5. Other surprising local history resources. For example, my hometown library in Euclid, Ohio, has online collections of Euclid newspapers, history, yearbooks and oral histories!

What does your library have? Browse its website or call and ask about its local history and genealogy collections. You might even Google the name of the county with the phrases “public library” and “local history” or “genealogy.” Another branch of the same library system (not in your own or ancestor’s town but nearby) might have just what you need to find your family history!

Listen to the Family History: Genealogy Made Easy podcast by Lisa Louise Cooke. It’s a great series for learning the research ropes and well as refreshing your skills.

Want to learn more about doing genealogy at the public library? Check out two recently republished episodes of Lisa’s Family History Made Easy podcast:

Episode 34: Do Your Genealogy at the Public Library, Part 1 Genealogy librarian Patricia VanSkaik talks to us about researching at public libraries. She shares what kinds of things may be at the library (including unique resources), how to prepare for a visit and lots of great tips for making the most of your research time there.

Episode 35: Do Your Genealogy at the Public Library, Part 2 We go deeper into genealogy research at the public library. Genealogy librarian Patricia VanSkaik is back to talk about how to search an online library card catalog including advanced search methods, the unique collections that may be at public libraries, how to ask for exactly what we want, and the obstacles librarians face when it comes to cataloguing large and unique collections that may interest genealogists.

History of the ENTIRE World on a Single Map?

Partial image of Histomap of World History from Slate.com.

Partial image of Histomap of World History from Slate.com.

This might be the single most ambitious publication EVER: a chart that lays out the history of human civilization. It’s the ultimate infographic, created long before the era of the infographic!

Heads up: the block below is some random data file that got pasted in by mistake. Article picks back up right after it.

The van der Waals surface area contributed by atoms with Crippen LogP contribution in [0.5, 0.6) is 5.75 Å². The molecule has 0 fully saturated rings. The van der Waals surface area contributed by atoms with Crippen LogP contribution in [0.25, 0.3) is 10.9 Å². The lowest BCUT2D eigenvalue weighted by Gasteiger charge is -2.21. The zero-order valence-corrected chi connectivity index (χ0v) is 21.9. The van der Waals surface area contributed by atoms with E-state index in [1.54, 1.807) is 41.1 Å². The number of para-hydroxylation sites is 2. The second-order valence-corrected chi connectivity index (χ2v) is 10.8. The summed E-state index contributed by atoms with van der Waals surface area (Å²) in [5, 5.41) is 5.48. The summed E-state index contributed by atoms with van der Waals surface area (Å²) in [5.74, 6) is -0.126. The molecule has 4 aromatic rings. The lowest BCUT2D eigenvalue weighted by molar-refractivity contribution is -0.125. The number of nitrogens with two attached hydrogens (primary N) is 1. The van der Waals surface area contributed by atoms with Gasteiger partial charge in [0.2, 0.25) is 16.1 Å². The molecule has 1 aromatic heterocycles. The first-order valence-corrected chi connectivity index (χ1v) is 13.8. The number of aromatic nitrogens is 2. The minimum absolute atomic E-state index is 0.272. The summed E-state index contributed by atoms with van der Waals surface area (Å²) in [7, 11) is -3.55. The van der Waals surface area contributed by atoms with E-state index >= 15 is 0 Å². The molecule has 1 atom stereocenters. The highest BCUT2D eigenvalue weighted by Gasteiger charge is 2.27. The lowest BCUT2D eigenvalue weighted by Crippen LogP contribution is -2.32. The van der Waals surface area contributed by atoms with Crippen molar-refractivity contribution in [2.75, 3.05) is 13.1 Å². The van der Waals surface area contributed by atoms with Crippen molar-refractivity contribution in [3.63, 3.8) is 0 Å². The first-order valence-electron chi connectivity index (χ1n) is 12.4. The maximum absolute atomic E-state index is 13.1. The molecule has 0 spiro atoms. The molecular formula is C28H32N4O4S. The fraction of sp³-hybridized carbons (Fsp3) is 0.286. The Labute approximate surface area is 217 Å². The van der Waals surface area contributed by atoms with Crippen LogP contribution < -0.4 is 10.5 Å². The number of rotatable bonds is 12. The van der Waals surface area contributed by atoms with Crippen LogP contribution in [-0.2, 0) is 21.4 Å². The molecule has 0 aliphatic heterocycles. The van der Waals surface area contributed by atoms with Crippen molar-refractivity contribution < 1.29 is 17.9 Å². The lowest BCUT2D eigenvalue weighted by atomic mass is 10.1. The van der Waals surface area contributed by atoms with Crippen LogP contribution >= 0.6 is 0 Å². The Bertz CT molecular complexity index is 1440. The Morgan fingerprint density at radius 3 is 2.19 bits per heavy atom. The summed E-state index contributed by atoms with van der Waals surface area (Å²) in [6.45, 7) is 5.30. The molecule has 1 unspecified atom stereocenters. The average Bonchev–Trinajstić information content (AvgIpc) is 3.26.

What you see here is a partial image, a screenshot taken from a cool article on the 1931 Histomap: Four Thousand Years of World History.

It’s not perfectly accurate, it carries some cultural biases and ignorance of much of Africa’s rich history and the dates are given more as a range than anything. So what makes this a useful tool for genealogists?

We’re always looking for historical context: a way to understand how our ancestors fit into the “big picture” of history. Are you learning about a Portuguese or French line in your family? Learning by DNA tests that you have some deep Asian roots? Find these categories displayed on the map along with other dominant (or not-so-dominant) groups of your ancestor’s era. It’s cool to look at! Check out the entire map (and an explanatory post in this post by Rebecca Onion at Slate.com.

Timechart history of the worldGenealogy Gems Contributing Editor Sunny Morton owns a book with a similar chart in it: Timechart History of the World (Timechart series)
The Timechart History of the World. The oversize, double-sided stiff cardboard pages fold out to more than 30 feet of full-color Victorian-decorated timecharts. She highly recommends it for the coffee table, if your coffee table is big enough to handle it!

Bonus: The  Huffington Post has a neat article (with a photo) of another map from this series,The Histomap of Religion.  (Time Chart of World Religion: A Histomap of Faith Through the Ages)  Religions can be tough to trace forward over time, as various sects divide or merge. Every tool helps!